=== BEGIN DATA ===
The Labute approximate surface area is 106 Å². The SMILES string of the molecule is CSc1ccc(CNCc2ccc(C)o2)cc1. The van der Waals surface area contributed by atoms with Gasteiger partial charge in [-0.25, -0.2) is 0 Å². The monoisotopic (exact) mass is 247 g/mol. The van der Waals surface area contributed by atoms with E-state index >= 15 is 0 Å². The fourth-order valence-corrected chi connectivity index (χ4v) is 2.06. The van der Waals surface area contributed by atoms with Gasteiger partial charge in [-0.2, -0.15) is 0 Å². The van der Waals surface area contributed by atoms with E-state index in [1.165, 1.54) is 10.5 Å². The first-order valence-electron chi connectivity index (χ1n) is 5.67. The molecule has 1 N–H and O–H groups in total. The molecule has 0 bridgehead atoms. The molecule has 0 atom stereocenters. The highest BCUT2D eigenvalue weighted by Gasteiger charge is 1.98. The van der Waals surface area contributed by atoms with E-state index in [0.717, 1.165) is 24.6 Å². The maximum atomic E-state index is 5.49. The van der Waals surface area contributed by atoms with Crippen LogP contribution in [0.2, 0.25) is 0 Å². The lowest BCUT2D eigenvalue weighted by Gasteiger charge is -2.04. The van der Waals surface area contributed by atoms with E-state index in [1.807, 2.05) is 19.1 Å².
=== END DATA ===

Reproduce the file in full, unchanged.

The Labute approximate surface area is 106 Å². The SMILES string of the molecule is CSc1ccc(CNCc2ccc(C)o2)cc1. The van der Waals surface area contributed by atoms with Gasteiger partial charge in [-0.25, -0.2) is 0 Å². The monoisotopic (exact) mass is 247 g/mol. The van der Waals surface area contributed by atoms with E-state index >= 15 is 0 Å². The fourth-order valence-corrected chi connectivity index (χ4v) is 2.06. The van der Waals surface area contributed by atoms with Gasteiger partial charge in [-0.2, -0.15) is 0 Å². The van der Waals surface area contributed by atoms with E-state index in [1.165, 1.54) is 10.5 Å². The first-order valence-electron chi connectivity index (χ1n) is 5.67. The molecule has 1 N–H and O–H groups in total. The molecule has 0 bridgehead atoms. The molecule has 0 atom stereocenters. The highest BCUT2D eigenvalue weighted by Gasteiger charge is 1.98. The van der Waals surface area contributed by atoms with E-state index in [0.717, 1.165) is 24.6 Å². The maximum atomic E-state index is 5.49. The van der Waals surface area contributed by atoms with Crippen LogP contribution in [0.2, 0.25) is 0 Å². The lowest BCUT2D eigenvalue weighted by Gasteiger charge is -2.04. The van der Waals surface area contributed by atoms with E-state index in [1.807, 2.05) is 19.1 Å².